“If cities are to survive, rural areas must thrive. And yet 70% of the world’s poor live in rural areas” said Duncan Pollard in his presentation. To address this, we need to improve livelihoods and make agriculture and farming resilient.
Duncan illustrated his thinking with details about Nestlé’s work programs in Kenya to make coffee-growing more attractive and increase farming resilience.
Three years ago, Nestlé launched a study to better understand the needs and expectations of the farmers and their communities.
“The results were surprising for us at Nestlé: the coffee growers are farmers first – they have a variety of other crops and livestock; they also suffer from food insecurity three months out of the year.” The study further demonstrated that farmers working with Nestlé had more resilient livelihoods in comparison to the broader farming community.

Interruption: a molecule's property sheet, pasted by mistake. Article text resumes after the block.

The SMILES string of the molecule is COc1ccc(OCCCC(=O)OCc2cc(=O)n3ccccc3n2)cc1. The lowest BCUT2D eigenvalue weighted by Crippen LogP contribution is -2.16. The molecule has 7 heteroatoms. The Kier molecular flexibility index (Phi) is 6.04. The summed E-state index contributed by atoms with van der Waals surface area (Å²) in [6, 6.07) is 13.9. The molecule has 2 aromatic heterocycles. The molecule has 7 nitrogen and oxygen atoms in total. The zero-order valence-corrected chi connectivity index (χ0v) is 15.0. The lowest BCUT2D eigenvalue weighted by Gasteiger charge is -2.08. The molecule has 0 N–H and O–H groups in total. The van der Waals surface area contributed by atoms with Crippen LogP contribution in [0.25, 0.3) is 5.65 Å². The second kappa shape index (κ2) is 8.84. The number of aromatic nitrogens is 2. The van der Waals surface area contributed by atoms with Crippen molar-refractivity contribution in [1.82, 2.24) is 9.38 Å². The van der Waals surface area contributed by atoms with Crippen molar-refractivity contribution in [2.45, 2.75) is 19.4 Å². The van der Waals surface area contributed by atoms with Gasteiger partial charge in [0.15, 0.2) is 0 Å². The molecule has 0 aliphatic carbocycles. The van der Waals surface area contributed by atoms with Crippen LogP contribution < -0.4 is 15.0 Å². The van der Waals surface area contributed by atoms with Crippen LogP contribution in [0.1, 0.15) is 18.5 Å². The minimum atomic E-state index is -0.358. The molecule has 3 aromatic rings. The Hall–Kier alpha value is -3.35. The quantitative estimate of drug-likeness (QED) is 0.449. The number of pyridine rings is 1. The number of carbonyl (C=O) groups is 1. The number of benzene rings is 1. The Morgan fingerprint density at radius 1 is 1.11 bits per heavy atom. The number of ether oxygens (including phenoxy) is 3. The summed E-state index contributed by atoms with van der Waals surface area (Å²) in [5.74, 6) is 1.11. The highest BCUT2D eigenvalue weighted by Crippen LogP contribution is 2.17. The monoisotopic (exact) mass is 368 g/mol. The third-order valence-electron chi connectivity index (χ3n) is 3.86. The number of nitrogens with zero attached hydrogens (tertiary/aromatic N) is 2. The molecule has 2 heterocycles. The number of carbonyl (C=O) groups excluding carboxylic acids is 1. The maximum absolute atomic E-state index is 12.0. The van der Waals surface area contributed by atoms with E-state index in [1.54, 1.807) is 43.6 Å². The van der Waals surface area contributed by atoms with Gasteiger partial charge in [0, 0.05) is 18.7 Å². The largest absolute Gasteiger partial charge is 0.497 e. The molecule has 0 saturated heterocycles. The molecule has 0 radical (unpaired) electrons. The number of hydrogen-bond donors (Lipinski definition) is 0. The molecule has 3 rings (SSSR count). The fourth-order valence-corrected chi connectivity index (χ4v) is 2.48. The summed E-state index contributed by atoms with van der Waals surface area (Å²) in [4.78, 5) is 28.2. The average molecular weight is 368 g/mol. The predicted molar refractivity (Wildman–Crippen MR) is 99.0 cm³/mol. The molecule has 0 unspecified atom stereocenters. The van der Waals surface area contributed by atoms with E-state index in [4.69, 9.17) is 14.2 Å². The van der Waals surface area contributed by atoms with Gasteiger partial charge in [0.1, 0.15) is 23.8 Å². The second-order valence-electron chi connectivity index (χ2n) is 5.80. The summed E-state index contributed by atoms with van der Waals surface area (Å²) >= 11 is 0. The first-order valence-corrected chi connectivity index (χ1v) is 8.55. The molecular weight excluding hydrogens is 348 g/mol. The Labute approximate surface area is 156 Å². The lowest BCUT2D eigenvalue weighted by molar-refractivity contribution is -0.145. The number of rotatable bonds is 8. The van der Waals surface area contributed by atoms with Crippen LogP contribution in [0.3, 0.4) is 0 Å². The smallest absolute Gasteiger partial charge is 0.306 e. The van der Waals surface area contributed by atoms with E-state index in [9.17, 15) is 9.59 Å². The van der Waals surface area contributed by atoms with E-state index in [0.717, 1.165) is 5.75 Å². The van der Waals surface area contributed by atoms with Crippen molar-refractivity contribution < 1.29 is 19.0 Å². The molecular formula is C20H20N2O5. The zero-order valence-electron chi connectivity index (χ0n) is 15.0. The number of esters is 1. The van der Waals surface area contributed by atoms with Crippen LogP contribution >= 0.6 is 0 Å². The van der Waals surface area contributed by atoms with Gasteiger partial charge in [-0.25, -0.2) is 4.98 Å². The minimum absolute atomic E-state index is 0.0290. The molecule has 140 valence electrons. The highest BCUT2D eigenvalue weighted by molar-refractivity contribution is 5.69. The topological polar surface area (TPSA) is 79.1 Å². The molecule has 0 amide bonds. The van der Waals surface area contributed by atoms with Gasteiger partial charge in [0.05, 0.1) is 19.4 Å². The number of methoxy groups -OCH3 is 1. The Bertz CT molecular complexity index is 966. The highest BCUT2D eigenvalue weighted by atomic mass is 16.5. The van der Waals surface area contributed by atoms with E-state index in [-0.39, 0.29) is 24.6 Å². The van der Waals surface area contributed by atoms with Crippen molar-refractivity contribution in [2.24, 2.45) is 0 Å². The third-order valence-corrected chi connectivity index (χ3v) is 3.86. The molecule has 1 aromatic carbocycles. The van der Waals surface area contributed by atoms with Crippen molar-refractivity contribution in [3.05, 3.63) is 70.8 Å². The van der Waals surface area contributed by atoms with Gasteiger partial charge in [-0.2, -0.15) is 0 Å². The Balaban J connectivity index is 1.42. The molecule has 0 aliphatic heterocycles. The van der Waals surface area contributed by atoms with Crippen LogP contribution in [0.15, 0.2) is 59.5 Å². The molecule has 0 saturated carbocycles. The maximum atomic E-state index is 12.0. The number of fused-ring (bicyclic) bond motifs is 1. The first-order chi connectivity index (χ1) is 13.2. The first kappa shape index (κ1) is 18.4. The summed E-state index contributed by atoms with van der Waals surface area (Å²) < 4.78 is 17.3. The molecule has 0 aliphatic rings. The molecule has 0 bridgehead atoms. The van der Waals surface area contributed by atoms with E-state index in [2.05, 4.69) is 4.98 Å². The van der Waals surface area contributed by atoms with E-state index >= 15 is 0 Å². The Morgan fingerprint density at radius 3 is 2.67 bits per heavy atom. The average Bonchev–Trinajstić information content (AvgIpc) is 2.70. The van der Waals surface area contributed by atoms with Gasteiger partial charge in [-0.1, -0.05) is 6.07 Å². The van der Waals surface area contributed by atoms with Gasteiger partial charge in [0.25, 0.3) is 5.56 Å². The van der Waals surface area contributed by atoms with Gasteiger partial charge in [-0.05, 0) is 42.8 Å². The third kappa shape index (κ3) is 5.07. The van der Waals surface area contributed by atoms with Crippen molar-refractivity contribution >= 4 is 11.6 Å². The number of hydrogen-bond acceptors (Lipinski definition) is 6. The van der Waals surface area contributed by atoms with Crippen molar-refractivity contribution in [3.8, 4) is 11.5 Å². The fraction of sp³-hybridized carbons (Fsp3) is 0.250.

That’s when they understood that for better impact, Nestlé also needed to improve access to a wider range of basic needs for farming families and communities.
Armed with these results, Nestlé leveraged WBCSD membership to call for business collaboration, to help them tackle challenges of access to healthcare, water, finance, energy, and other needs.
Novartis answered the call and worked with Nestlé in Kenya to roll out their “Healthy Family” program in coffee-growing communities to strengthen health systems and increase health literacy and awareness, thus helping to improve productivity and quality of life in the targeted areas.
“Nestlé invites other companies to join us, and leverage the WBCSD space to talk to other companies to replicate the model. It can make a real difference.”